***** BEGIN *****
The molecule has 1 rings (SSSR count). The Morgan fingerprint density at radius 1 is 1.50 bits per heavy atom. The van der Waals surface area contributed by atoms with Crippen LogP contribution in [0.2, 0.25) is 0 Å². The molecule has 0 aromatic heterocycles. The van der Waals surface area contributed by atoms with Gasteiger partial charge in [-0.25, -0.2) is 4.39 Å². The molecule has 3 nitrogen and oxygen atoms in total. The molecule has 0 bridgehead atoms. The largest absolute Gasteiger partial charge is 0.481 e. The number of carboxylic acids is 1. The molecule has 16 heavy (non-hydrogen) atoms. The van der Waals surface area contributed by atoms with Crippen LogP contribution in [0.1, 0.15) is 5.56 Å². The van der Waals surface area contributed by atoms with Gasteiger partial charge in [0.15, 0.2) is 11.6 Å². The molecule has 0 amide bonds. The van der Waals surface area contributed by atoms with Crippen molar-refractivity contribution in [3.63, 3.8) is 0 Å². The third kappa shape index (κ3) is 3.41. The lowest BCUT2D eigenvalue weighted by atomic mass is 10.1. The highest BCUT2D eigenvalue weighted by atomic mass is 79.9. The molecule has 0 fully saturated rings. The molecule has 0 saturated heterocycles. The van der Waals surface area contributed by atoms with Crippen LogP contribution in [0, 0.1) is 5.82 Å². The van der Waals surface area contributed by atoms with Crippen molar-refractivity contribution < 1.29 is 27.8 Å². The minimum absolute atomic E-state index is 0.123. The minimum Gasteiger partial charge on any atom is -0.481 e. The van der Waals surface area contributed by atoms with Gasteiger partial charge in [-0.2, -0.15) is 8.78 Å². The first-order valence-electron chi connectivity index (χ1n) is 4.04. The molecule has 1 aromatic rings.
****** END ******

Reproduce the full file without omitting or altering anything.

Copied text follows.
The molecule has 1 rings (SSSR count). The Morgan fingerprint density at radius 1 is 1.50 bits per heavy atom. The van der Waals surface area contributed by atoms with Crippen LogP contribution in [0.2, 0.25) is 0 Å². The molecule has 0 aromatic heterocycles. The van der Waals surface area contributed by atoms with Gasteiger partial charge in [-0.25, -0.2) is 4.39 Å². The molecule has 3 nitrogen and oxygen atoms in total. The molecule has 0 bridgehead atoms. The largest absolute Gasteiger partial charge is 0.481 e. The number of carboxylic acids is 1. The molecule has 16 heavy (non-hydrogen) atoms. The van der Waals surface area contributed by atoms with Crippen LogP contribution in [0.1, 0.15) is 5.56 Å². The van der Waals surface area contributed by atoms with Gasteiger partial charge in [0.15, 0.2) is 11.6 Å². The molecule has 0 amide bonds. The van der Waals surface area contributed by atoms with Crippen molar-refractivity contribution in [3.63, 3.8) is 0 Å². The third kappa shape index (κ3) is 3.41. The lowest BCUT2D eigenvalue weighted by atomic mass is 10.1. The highest BCUT2D eigenvalue weighted by atomic mass is 79.9. The molecule has 0 fully saturated rings. The molecule has 0 saturated heterocycles. The van der Waals surface area contributed by atoms with Crippen LogP contribution in [0, 0.1) is 5.82 Å². The van der Waals surface area contributed by atoms with Crippen molar-refractivity contribution < 1.29 is 27.8 Å². The minimum absolute atomic E-state index is 0.123. The minimum Gasteiger partial charge on any atom is -0.481 e. The van der Waals surface area contributed by atoms with Gasteiger partial charge in [-0.2, -0.15) is 8.78 Å². The first-order valence-electron chi connectivity index (χ1n) is 4.04. The molecule has 1 aromatic rings.